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Kishore Narne

By Kishore Narne 08-Aug-2013 | 15:31

Ever since the US Fed announced tapering of its ultra-loose monetary policy, the rupee has been in a downward spiral.

Global funds have diverted their wealth to US markets in anticipation of the strengthening of the dollar index and better yields on US treasuries, which also happens to be a safe haven. The yields over 2% on US 10-year bonds were deemed attractive and led to a drain of capital from emerging markets, which were already suffering from impending slowdown and low investor confidence.


The woes were further aggravated when China failed to beat its GDP estimate, spelling a dreadful scenario of economic slowdown and collapse in commodities prices. Historically, the US dollar and commodity prices have been inversely related, and commodities have always been perceived as risky assets.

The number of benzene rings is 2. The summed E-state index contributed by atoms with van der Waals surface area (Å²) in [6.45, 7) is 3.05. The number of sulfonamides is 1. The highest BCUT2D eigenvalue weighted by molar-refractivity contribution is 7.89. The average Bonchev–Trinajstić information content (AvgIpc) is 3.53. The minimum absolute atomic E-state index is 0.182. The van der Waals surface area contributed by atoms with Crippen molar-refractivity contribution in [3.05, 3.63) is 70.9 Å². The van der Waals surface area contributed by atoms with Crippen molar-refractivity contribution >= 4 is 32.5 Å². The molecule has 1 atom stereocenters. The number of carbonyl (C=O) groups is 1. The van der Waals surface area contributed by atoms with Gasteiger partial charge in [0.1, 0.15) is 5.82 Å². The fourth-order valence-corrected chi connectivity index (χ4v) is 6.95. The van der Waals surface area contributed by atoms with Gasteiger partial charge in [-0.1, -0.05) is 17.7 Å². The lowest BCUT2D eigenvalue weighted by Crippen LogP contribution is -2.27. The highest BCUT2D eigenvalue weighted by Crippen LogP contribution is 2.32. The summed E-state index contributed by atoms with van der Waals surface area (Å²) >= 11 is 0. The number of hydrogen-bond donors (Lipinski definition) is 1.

So, when the Fed announced tapering, it was an end of cheap money and led to a selloff in most asset classes. India was supposed to be a brighter spot on the world investment map hoping to benefit from lower commodity prices but the scale has inclined in favor of India`s adversaries.

The ballooning current account deficit was the prime of all factors to puncture the Indian growth story. The record high gold imports in the month of May to the tune of 162 million tonnes hit the sentiment further.

The government responded by quadrupling import duty and restricting gold imports but failed to bolster support to a falling rupee. The fall was accelerated further when the RBI jumped into arena to curb rupee volatility.

Speculators and arbitragers sprung into action to take advantage between pricing differentials in on-shore and off-shore markets. The political debacle and turmoil in middle-east caused a surge in crude oil prices, which gained as much as 25% from current year`s low.

All said and done, most measures by the RBI to curtail the slide in the INR have not gained much traction as it continues to make new lows each day. Some intense and aggressive steps by the RBI can trigger a reversal, and all eyes are set on that. Until then the weakness in the INR could continue and the drift can take the rupee down to 63 and below levels.